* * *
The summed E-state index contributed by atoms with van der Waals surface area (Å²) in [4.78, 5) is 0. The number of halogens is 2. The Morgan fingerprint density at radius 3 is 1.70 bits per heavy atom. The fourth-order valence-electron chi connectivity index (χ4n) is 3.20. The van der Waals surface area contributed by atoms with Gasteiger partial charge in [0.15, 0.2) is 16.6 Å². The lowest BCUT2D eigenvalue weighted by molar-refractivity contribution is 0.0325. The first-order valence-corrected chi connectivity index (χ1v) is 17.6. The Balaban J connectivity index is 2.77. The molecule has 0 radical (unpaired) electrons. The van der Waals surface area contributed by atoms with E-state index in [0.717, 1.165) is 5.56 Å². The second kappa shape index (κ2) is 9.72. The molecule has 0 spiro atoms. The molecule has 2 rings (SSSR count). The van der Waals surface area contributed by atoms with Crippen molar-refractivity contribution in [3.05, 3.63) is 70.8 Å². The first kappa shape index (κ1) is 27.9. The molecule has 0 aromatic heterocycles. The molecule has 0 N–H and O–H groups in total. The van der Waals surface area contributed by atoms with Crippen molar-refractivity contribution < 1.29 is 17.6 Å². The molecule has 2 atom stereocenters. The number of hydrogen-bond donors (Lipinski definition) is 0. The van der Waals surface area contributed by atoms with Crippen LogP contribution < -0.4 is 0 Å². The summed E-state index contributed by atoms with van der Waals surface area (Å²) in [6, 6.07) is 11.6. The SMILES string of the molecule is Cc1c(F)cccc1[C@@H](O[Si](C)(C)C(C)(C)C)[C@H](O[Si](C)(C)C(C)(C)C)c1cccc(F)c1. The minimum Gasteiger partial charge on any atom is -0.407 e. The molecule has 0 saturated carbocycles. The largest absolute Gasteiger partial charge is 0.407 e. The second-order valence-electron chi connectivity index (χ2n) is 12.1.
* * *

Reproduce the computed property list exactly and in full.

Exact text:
The summed E-state index contributed by atoms with van der Waals surface area (Å²) in [4.78, 5) is 0. The number of halogens is 2. The Morgan fingerprint density at radius 3 is 1.70 bits per heavy atom. The fourth-order valence-electron chi connectivity index (χ4n) is 3.20. The van der Waals surface area contributed by atoms with Gasteiger partial charge in [0.15, 0.2) is 16.6 Å². The lowest BCUT2D eigenvalue weighted by molar-refractivity contribution is 0.0325. The first-order valence-corrected chi connectivity index (χ1v) is 17.6. The Balaban J connectivity index is 2.77. The molecule has 0 radical (unpaired) electrons. The van der Waals surface area contributed by atoms with E-state index in [0.717, 1.165) is 5.56 Å². The second kappa shape index (κ2) is 9.72. The molecule has 0 spiro atoms. The molecule has 2 rings (SSSR count). The van der Waals surface area contributed by atoms with Crippen molar-refractivity contribution in [3.05, 3.63) is 70.8 Å². The first kappa shape index (κ1) is 27.9. The molecule has 0 aromatic heterocycles. The molecule has 0 N–H and O–H groups in total. The van der Waals surface area contributed by atoms with Crippen molar-refractivity contribution < 1.29 is 17.6 Å². The molecule has 2 atom stereocenters. The number of hydrogen-bond donors (Lipinski definition) is 0. The van der Waals surface area contributed by atoms with Crippen LogP contribution < -0.4 is 0 Å². The summed E-state index contributed by atoms with van der Waals surface area (Å²) in [6, 6.07) is 11.6. The SMILES string of the molecule is Cc1c(F)cccc1[C@@H](O[Si](C)(C)C(C)(C)C)[C@H](O[Si](C)(C)C(C)(C)C)c1cccc(F)c1. The minimum Gasteiger partial charge on any atom is -0.407 e. The molecule has 0 saturated carbocycles. The largest absolute Gasteiger partial charge is 0.407 e. The second-order valence-electron chi connectivity index (χ2n) is 12.1.